The 17th of September 2012 was the last day of my summer leave before returning to work, and being a warm sunny day, I decided to sit in the garden to watch for passing raptor species.
At 1345, I was about to pack up when a large, unusual looking bird of prey appeared in the north-west. Immediately, I knew this was something different by the birds appearance.
I raised the camera and started shooting, I could see through the lens that this was in fact a Honey Buzzard, later examination of the photograph showed this to be a dark juvenile bird.
The above shot shows the Honey Buzzard approaching the garden from the north-west. A number of features of this bird separates it from Common Buzzard, this shot shows the yellow bill base, solid brown underparts, paddle-like tail, extensive black 'hands' and obvious head projection.
This shot of the Honey Buzzard was taken as it passed directly above my garden. This silhouetted view shows the distinct head projection and the longer wings which separates this species from Common Buzzard.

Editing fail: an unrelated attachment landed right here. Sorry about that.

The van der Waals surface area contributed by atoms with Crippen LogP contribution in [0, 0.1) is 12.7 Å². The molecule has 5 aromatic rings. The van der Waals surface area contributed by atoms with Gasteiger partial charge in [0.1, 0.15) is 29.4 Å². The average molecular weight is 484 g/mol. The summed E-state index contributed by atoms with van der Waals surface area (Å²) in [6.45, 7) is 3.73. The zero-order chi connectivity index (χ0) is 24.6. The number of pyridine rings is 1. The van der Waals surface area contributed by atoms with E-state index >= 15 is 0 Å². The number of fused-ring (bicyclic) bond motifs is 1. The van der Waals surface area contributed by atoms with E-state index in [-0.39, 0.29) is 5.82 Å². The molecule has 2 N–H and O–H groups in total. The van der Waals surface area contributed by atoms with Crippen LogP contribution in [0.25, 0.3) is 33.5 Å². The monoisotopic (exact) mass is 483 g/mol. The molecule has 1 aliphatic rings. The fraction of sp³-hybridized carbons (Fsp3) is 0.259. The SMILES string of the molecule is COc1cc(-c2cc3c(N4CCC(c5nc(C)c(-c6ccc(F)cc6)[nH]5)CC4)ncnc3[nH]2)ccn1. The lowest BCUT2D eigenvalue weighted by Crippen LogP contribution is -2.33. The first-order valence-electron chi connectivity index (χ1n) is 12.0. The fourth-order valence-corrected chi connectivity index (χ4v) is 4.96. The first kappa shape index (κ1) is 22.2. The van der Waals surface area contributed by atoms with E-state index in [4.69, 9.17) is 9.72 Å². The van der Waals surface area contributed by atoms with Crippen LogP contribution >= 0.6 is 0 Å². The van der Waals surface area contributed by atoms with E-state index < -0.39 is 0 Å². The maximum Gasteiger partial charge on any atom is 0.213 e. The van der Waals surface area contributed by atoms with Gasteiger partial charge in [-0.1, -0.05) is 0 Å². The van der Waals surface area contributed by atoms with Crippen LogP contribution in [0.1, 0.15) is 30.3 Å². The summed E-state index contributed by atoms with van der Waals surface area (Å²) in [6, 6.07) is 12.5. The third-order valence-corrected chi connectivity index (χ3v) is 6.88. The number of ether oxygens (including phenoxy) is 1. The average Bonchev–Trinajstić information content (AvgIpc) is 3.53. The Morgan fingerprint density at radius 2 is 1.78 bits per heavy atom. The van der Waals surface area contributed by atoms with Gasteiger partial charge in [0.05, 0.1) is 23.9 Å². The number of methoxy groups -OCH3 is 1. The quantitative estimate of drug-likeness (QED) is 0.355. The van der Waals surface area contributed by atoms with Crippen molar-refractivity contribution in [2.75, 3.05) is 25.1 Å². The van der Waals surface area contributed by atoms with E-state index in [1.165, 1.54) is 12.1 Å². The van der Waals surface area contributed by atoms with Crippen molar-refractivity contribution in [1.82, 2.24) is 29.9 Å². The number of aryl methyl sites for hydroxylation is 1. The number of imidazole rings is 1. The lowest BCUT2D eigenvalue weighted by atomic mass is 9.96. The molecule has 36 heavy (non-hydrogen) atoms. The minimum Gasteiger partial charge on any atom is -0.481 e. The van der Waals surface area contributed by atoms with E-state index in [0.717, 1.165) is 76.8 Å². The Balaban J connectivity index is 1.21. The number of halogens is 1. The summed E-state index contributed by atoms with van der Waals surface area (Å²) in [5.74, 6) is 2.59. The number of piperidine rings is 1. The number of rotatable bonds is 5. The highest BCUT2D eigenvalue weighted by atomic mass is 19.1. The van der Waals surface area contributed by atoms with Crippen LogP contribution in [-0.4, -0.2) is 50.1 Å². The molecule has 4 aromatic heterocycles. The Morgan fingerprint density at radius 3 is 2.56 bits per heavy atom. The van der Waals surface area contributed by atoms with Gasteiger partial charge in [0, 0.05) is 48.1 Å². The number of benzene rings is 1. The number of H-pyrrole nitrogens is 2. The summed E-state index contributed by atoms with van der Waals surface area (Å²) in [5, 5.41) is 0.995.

The Honey Buzzard is a very scarce bird in the UK, so how lucky did I feel having this stunning raptor pass straight above me as I stood watching it from the garden.
This single Honey Buzzard would have eventually been one of several thousand Honey Buzzards and other raptor species flying south over Gibraltar in order to winter in Africa - a sight which I have yet to experience.